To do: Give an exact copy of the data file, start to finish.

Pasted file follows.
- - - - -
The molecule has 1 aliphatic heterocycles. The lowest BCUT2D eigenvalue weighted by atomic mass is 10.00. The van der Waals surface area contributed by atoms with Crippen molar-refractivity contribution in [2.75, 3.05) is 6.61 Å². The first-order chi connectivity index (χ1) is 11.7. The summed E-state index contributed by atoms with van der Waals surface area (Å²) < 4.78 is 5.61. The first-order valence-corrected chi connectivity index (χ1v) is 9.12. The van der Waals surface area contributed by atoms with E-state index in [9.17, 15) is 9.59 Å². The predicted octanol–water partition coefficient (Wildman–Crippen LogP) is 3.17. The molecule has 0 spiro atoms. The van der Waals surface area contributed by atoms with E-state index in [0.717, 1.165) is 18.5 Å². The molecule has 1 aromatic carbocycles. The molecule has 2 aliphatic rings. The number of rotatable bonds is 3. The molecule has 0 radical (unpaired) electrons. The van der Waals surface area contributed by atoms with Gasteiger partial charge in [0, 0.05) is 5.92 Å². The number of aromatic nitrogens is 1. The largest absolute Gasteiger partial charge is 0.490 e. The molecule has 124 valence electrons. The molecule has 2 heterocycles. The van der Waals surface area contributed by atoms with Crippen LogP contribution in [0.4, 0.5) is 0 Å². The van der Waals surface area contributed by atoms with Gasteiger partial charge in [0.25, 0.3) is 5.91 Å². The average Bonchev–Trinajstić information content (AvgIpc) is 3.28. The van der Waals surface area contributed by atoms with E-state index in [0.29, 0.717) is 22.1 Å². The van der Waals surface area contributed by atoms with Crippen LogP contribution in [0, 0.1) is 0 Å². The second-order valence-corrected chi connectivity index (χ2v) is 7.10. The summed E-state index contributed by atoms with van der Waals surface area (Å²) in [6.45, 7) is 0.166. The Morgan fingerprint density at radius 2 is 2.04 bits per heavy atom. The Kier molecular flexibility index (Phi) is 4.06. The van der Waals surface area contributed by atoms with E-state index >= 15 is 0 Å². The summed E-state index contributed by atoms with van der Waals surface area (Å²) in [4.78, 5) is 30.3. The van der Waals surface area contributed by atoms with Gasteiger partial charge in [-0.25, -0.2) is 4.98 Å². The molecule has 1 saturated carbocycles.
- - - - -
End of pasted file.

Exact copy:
The molecule has 1 aliphatic heterocycles. The lowest BCUT2D eigenvalue weighted by atomic mass is 10.00. The van der Waals surface area contributed by atoms with Crippen molar-refractivity contribution in [2.75, 3.05) is 6.61 Å². The first-order chi connectivity index (χ1) is 11.7. The summed E-state index contributed by atoms with van der Waals surface area (Å²) < 4.78 is 5.61. The first-order valence-corrected chi connectivity index (χ1v) is 9.12. The van der Waals surface area contributed by atoms with E-state index in [9.17, 15) is 9.59 Å². The predicted octanol–water partition coefficient (Wildman–Crippen LogP) is 3.17. The molecule has 0 spiro atoms. The van der Waals surface area contributed by atoms with E-state index in [0.717, 1.165) is 18.5 Å². The molecule has 1 aromatic carbocycles. The molecule has 2 aliphatic rings. The number of rotatable bonds is 3. The molecule has 0 radical (unpaired) electrons. The van der Waals surface area contributed by atoms with Gasteiger partial charge in [0, 0.05) is 5.92 Å². The number of aromatic nitrogens is 1. The largest absolute Gasteiger partial charge is 0.490 e. The molecule has 124 valence electrons. The molecule has 2 heterocycles. The van der Waals surface area contributed by atoms with Crippen LogP contribution in [0.4, 0.5) is 0 Å². The van der Waals surface area contributed by atoms with Gasteiger partial charge in [0.25, 0.3) is 5.91 Å². The average Bonchev–Trinajstić information content (AvgIpc) is 3.28. The van der Waals surface area contributed by atoms with E-state index in [0.29, 0.717) is 22.1 Å². The van der Waals surface area contributed by atoms with Crippen LogP contribution in [0, 0.1) is 0 Å². The second-order valence-corrected chi connectivity index (χ2v) is 7.10. The summed E-state index contributed by atoms with van der Waals surface area (Å²) in [6.45, 7) is 0.166. The Morgan fingerprint density at radius 2 is 2.04 bits per heavy atom. The Kier molecular flexibility index (Phi) is 4.06. The van der Waals surface area contributed by atoms with E-state index >= 15 is 0 Å². The summed E-state index contributed by atoms with van der Waals surface area (Å²) in [4.78, 5) is 30.3. The van der Waals surface area contributed by atoms with Gasteiger partial charge in [-0.25, -0.2) is 4.98 Å². The molecule has 1 saturated carbocycles.